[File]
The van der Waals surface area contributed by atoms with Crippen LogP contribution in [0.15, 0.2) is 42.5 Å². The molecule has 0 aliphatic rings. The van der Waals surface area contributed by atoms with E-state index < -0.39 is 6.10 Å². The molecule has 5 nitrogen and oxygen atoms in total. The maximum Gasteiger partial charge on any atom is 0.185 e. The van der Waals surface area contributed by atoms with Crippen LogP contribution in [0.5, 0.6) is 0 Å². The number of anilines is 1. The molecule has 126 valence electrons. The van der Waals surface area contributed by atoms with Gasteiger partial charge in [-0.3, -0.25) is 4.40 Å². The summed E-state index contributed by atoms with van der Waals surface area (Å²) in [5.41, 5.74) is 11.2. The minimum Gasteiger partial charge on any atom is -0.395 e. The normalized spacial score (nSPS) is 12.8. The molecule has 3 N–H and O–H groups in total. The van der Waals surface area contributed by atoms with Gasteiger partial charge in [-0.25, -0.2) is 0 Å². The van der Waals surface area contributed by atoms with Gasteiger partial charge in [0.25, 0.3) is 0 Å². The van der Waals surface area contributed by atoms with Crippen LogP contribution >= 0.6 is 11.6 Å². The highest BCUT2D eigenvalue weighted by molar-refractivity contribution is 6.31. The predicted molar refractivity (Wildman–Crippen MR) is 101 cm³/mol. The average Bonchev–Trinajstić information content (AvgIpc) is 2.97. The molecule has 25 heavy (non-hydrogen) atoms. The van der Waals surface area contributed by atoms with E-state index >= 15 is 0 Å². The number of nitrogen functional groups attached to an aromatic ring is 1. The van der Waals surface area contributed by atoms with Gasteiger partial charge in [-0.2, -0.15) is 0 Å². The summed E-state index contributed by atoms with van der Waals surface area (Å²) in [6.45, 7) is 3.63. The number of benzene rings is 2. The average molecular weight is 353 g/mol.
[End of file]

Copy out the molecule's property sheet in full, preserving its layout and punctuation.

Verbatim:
The van der Waals surface area contributed by atoms with Crippen LogP contribution in [0.15, 0.2) is 42.5 Å². The molecule has 0 aliphatic rings. The van der Waals surface area contributed by atoms with E-state index < -0.39 is 6.10 Å². The molecule has 5 nitrogen and oxygen atoms in total. The maximum Gasteiger partial charge on any atom is 0.185 e. The van der Waals surface area contributed by atoms with Crippen LogP contribution in [0.5, 0.6) is 0 Å². The number of anilines is 1. The molecule has 126 valence electrons. The van der Waals surface area contributed by atoms with Gasteiger partial charge in [-0.3, -0.25) is 4.40 Å². The summed E-state index contributed by atoms with van der Waals surface area (Å²) in [5.41, 5.74) is 11.2. The minimum Gasteiger partial charge on any atom is -0.395 e. The normalized spacial score (nSPS) is 12.8. The molecule has 3 N–H and O–H groups in total. The van der Waals surface area contributed by atoms with Gasteiger partial charge in [-0.25, -0.2) is 0 Å². The van der Waals surface area contributed by atoms with Gasteiger partial charge in [0.25, 0.3) is 0 Å². The van der Waals surface area contributed by atoms with Crippen LogP contribution >= 0.6 is 11.6 Å². The highest BCUT2D eigenvalue weighted by molar-refractivity contribution is 6.31. The predicted molar refractivity (Wildman–Crippen MR) is 101 cm³/mol. The average Bonchev–Trinajstić information content (AvgIpc) is 2.97. The molecule has 25 heavy (non-hydrogen) atoms. The van der Waals surface area contributed by atoms with E-state index >= 15 is 0 Å². The number of nitrogen functional groups attached to an aromatic ring is 1. The van der Waals surface area contributed by atoms with Gasteiger partial charge in [-0.2, -0.15) is 0 Å². The summed E-state index contributed by atoms with van der Waals surface area (Å²) in [6.45, 7) is 3.63. The number of benzene rings is 2. The average molecular weight is 353 g/mol.